Though I’ve perused countless Consumer Reports and diligently followed manufacturer recommendations, the advancement in synthetic oil technologies is evident. It’s true that synthetics may exhibit disadvantages such as being more expensive upfront; however, they offer long-term savings through extended oil change intervals and better fuel economy. My personal experience, backed by decades in the field, confirms that while conventional oils have served well in the past. The future seems slicker and more efficient with synthetics.

Advantages and Disadvantages of Synthetic Oil

Advantages of Synthetic Oil

  • Synthetic oil advantages include a higher-quality base oil and additive package. Elevating engine oils work to a more meaningful and significant level over conventional lubricants.
  • Utilizing synthetics such as PAOs ensures superior performance, with less chemical degradation and resistance to oxidation and harmful combustion byproducts.
  • In comparison to mineral oils, synthetics are less prone to creating sludge, varnish, or deposits, essentially reducing corrosion and maintaining the engine’s integrity over time.
  • Synthetic oils boast an impressive viscosity index, minimizing the risk of viscosity change even under extreme temperature changes. Which could otherwise impair engine performance.
  • At both startup and operating conditions, synthetic lubricants maintain a consistent film thickness on metal surfaces, reducing friction and wear.
  • Under extremely low temperatures, synthetics remain pumpable and effectively circulate.Within the engine, preventing lubricant starvation conditions and ultimately engine failure.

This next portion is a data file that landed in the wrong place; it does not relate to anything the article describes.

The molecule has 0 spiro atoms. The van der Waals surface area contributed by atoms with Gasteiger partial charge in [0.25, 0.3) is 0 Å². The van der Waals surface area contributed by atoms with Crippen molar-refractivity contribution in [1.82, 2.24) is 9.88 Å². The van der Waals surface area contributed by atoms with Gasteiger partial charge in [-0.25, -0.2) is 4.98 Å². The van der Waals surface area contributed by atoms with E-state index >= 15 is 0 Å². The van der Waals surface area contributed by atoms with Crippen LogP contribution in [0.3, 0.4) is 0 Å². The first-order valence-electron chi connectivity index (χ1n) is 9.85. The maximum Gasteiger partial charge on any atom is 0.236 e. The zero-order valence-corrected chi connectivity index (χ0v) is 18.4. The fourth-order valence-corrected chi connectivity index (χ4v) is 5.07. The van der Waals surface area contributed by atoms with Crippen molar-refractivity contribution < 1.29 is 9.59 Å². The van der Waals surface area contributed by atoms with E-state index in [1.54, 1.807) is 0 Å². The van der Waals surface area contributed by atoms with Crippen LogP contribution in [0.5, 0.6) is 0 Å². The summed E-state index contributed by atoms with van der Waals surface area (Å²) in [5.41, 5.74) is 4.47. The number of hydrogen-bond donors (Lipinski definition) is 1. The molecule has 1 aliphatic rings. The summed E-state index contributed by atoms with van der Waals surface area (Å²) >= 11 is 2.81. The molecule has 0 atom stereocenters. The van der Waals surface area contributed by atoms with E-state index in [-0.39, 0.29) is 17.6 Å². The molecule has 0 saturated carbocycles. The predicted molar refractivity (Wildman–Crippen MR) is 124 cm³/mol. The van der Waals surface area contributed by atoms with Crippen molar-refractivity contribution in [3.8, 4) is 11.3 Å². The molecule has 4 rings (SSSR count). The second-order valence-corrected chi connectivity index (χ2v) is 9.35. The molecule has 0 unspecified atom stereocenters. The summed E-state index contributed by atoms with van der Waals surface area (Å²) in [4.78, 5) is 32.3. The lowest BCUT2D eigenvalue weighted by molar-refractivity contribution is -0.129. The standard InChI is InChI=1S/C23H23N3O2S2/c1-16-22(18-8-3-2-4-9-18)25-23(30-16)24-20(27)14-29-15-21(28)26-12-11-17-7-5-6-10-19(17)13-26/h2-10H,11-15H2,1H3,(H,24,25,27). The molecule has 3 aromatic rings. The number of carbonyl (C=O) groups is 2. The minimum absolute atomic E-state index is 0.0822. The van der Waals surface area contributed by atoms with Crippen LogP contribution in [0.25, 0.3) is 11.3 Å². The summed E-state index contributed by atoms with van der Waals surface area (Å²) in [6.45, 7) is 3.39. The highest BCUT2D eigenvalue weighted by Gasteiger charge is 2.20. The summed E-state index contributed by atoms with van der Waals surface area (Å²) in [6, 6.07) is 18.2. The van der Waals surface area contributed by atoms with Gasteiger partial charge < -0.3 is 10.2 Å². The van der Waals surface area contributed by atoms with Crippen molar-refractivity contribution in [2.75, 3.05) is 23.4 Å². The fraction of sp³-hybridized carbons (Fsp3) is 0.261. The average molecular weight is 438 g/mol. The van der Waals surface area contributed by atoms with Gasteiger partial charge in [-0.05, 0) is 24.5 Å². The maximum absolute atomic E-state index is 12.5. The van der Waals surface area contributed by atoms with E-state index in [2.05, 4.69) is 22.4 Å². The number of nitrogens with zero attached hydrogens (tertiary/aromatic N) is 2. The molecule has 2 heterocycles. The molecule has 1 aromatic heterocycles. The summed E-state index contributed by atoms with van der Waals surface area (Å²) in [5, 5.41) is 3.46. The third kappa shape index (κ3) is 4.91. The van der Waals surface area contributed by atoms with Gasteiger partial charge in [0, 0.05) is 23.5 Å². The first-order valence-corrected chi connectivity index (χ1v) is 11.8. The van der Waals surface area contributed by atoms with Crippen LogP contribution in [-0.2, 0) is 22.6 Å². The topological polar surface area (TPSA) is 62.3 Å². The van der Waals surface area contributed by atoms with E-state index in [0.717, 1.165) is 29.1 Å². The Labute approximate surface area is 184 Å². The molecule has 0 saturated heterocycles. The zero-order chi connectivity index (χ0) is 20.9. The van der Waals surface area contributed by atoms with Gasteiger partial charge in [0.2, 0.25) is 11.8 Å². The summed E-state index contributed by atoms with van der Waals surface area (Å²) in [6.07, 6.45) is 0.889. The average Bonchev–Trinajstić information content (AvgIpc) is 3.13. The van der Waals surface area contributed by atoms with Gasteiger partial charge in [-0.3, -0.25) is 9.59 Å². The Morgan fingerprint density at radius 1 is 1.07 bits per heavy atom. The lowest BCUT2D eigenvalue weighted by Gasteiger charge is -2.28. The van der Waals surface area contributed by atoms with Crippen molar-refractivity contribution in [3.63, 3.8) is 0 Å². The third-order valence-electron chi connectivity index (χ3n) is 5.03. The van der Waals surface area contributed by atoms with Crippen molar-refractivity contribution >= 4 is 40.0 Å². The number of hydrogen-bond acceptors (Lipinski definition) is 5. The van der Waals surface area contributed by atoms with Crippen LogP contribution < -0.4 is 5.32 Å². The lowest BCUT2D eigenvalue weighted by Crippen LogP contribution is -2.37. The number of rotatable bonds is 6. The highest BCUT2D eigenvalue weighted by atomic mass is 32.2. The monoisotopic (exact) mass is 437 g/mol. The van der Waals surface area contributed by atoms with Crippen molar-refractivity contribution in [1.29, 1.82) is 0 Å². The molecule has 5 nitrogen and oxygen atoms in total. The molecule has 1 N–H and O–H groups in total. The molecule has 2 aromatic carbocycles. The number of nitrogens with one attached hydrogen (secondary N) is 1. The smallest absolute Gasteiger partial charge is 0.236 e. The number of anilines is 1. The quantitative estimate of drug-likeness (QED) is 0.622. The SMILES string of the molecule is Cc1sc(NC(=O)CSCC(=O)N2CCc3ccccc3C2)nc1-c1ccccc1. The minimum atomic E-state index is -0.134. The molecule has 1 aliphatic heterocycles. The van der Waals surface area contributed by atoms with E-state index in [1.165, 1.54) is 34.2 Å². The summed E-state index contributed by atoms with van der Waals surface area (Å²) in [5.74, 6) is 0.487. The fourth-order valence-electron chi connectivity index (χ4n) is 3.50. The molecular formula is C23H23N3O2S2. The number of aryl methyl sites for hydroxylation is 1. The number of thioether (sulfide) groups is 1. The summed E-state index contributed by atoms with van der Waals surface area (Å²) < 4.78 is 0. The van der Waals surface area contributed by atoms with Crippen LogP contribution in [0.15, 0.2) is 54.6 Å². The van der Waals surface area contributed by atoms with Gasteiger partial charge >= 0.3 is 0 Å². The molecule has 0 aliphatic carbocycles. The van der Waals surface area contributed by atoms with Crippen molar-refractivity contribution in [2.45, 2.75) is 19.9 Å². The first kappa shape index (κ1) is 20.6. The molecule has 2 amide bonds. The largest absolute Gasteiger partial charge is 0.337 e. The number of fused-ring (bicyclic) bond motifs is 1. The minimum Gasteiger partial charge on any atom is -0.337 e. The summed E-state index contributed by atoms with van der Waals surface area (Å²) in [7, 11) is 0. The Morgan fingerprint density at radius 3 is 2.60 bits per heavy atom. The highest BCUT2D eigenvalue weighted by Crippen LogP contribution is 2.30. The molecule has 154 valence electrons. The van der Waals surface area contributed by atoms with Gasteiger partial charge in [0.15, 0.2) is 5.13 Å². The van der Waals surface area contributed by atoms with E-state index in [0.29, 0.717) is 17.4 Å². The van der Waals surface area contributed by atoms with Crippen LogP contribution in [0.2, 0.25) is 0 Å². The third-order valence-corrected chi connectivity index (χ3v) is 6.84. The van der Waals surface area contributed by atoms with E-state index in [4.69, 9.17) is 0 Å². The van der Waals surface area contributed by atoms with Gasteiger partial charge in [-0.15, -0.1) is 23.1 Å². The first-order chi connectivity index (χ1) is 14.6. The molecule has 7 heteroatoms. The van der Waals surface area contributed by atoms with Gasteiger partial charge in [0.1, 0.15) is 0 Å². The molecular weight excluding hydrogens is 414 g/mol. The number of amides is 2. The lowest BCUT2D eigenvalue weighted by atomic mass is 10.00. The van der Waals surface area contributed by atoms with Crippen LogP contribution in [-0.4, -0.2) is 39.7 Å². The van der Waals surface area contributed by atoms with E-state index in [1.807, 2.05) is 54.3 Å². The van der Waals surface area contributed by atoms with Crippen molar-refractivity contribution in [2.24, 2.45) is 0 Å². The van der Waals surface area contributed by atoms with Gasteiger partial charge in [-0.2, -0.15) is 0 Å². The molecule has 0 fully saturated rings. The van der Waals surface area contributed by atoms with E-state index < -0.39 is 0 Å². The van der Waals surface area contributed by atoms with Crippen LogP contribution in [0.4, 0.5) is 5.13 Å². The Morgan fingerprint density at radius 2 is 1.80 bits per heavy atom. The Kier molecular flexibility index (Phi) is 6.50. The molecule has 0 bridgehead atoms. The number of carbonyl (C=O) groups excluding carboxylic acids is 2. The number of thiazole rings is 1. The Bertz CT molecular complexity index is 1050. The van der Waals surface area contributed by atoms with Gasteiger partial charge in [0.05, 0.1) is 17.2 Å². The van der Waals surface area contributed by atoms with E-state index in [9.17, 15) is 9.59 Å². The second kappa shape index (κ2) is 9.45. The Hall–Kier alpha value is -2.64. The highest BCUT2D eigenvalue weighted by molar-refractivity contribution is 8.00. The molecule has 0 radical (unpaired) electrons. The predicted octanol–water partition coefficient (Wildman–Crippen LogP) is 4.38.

• Synthetic oils are less volatile, reducing loss through the exhaust stream and consequent atmospheric pollution. While also requiring less makeup oil and fewer oil changes over their lifespan.
  • They often exceed manufacturer’s recommended change interval, which is beyond what is typically expected with conventional oil and brands.

Disadvantages of Synthetic Oil

  • The cost of synthetic oil is significantly higher than that of conventional oil. Making it a less economical choice up front.
  • In cold storage conditions, synthetic oils may be more prone to additives precipitation. Causing stratification which can lead to complete separation.
  • Synthetic oils, particularly multi-grade motor oils, can face challenges in maintaining fuel economy at highway speeds due to separation issues.
  • There’s a potential risk for viscosity friction and shear-induced temporary viscosity thinning, owing to the specialized additive components in synthetic options. Which enhances engine performance but also may exhibit downfalls in these aspects.

Is Synthetic Oil Worth the Cost?

Synthetic oil may come with a higher initial cost compared to conventional oil. But when considering the long-term savings and protection it offers, it’s worth every penny. By protecting your engine’s components and extending the service life of your vehicle’s engine. You are not only saving money on frequent oil changes, but you’re also investing in the longevity of your car. Vehicle manufacturers often recommend synthetic oil for its superior lubrication and engine protection qualities.

 If you’re someone who plans on keeping your car for the long haul. Investing in premium engine’s lubrication components with synthetic oil can help extend the life of your engine. However, if you’re planning to sell your car before reaching its normal end of life. The benefit of expensive synthetics may be less significant in time. For those who subject their vehicles to extreme temperatures, heavy loads, or frequent cold starts, synthetic oil can save your engine from harm and impaired engine cooling that might lead to engine failure.